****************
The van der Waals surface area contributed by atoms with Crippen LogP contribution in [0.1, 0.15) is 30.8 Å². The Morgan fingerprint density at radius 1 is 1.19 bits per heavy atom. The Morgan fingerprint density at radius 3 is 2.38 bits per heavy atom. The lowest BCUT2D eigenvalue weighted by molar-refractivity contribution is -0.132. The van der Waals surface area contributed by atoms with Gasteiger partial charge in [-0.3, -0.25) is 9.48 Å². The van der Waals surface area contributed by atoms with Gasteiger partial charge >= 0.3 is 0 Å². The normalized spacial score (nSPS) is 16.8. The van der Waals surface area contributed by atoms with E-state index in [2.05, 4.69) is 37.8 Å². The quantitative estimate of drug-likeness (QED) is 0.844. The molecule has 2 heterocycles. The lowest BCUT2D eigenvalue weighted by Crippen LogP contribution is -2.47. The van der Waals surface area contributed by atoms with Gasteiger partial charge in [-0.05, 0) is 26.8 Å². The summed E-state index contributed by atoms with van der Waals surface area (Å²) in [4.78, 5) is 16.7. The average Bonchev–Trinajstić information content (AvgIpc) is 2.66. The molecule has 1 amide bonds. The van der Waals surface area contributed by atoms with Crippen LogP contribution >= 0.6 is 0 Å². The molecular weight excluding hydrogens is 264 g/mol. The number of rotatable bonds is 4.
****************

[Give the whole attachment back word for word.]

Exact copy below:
The van der Waals surface area contributed by atoms with Crippen LogP contribution in [0.1, 0.15) is 30.8 Å². The Morgan fingerprint density at radius 1 is 1.19 bits per heavy atom. The Morgan fingerprint density at radius 3 is 2.38 bits per heavy atom. The lowest BCUT2D eigenvalue weighted by molar-refractivity contribution is -0.132. The van der Waals surface area contributed by atoms with Gasteiger partial charge in [-0.3, -0.25) is 9.48 Å². The van der Waals surface area contributed by atoms with Gasteiger partial charge >= 0.3 is 0 Å². The normalized spacial score (nSPS) is 16.8. The van der Waals surface area contributed by atoms with E-state index in [2.05, 4.69) is 37.8 Å². The quantitative estimate of drug-likeness (QED) is 0.844. The molecule has 2 heterocycles. The lowest BCUT2D eigenvalue weighted by Crippen LogP contribution is -2.47. The van der Waals surface area contributed by atoms with Gasteiger partial charge in [-0.05, 0) is 26.8 Å². The summed E-state index contributed by atoms with van der Waals surface area (Å²) in [4.78, 5) is 16.7. The average Bonchev–Trinajstić information content (AvgIpc) is 2.66. The molecule has 1 amide bonds. The van der Waals surface area contributed by atoms with Crippen LogP contribution >= 0.6 is 0 Å². The molecular weight excluding hydrogens is 264 g/mol. The number of rotatable bonds is 4.